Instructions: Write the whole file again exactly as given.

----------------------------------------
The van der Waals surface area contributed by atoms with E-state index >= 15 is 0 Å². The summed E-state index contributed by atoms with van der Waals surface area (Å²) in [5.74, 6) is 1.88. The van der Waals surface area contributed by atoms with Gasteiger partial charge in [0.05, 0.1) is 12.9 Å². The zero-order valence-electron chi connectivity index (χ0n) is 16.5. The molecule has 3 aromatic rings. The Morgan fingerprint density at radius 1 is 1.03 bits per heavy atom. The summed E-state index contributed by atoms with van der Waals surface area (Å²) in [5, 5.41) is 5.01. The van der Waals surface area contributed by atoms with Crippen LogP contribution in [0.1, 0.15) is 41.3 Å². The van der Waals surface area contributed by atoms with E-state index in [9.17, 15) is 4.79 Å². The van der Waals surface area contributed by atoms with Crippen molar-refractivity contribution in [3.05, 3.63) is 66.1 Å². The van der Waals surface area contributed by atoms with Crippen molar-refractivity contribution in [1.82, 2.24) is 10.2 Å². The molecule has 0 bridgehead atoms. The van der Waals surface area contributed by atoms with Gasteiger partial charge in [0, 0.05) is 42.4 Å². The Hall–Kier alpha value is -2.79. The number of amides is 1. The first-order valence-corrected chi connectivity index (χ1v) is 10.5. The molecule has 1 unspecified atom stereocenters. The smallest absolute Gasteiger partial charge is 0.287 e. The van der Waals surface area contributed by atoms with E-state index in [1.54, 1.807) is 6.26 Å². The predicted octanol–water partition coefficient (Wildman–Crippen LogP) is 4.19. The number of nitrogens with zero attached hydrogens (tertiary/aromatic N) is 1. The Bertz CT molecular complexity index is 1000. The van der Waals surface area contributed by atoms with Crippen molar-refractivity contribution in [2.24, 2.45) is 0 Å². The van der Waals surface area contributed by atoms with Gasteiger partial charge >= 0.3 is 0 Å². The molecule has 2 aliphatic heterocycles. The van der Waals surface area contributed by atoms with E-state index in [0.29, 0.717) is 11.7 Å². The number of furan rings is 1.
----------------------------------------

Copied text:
The van der Waals surface area contributed by atoms with E-state index >= 15 is 0 Å². The summed E-state index contributed by atoms with van der Waals surface area (Å²) in [5.74, 6) is 1.88. The van der Waals surface area contributed by atoms with Gasteiger partial charge in [0.05, 0.1) is 12.9 Å². The zero-order valence-electron chi connectivity index (χ0n) is 16.5. The molecule has 3 aromatic rings. The Morgan fingerprint density at radius 1 is 1.03 bits per heavy atom. The summed E-state index contributed by atoms with van der Waals surface area (Å²) in [5, 5.41) is 5.01. The van der Waals surface area contributed by atoms with Crippen LogP contribution in [0.1, 0.15) is 41.3 Å². The van der Waals surface area contributed by atoms with E-state index in [9.17, 15) is 4.79 Å². The van der Waals surface area contributed by atoms with Crippen molar-refractivity contribution in [3.05, 3.63) is 66.1 Å². The van der Waals surface area contributed by atoms with Crippen molar-refractivity contribution in [1.82, 2.24) is 10.2 Å². The molecule has 0 bridgehead atoms. The van der Waals surface area contributed by atoms with Gasteiger partial charge in [0, 0.05) is 42.4 Å². The Hall–Kier alpha value is -2.79. The number of amides is 1. The first-order valence-corrected chi connectivity index (χ1v) is 10.5. The molecule has 1 unspecified atom stereocenters. The smallest absolute Gasteiger partial charge is 0.287 e. The van der Waals surface area contributed by atoms with E-state index in [1.54, 1.807) is 6.26 Å². The predicted octanol–water partition coefficient (Wildman–Crippen LogP) is 4.19. The number of nitrogens with zero attached hydrogens (tertiary/aromatic N) is 1. The Bertz CT molecular complexity index is 1000. The van der Waals surface area contributed by atoms with Crippen molar-refractivity contribution in [2.24, 2.45) is 0 Å². The van der Waals surface area contributed by atoms with Gasteiger partial charge >= 0.3 is 0 Å². The molecule has 2 aliphatic heterocycles. The van der Waals surface area contributed by atoms with E-state index in [0.29, 0.717) is 11.7 Å². The number of furan rings is 1.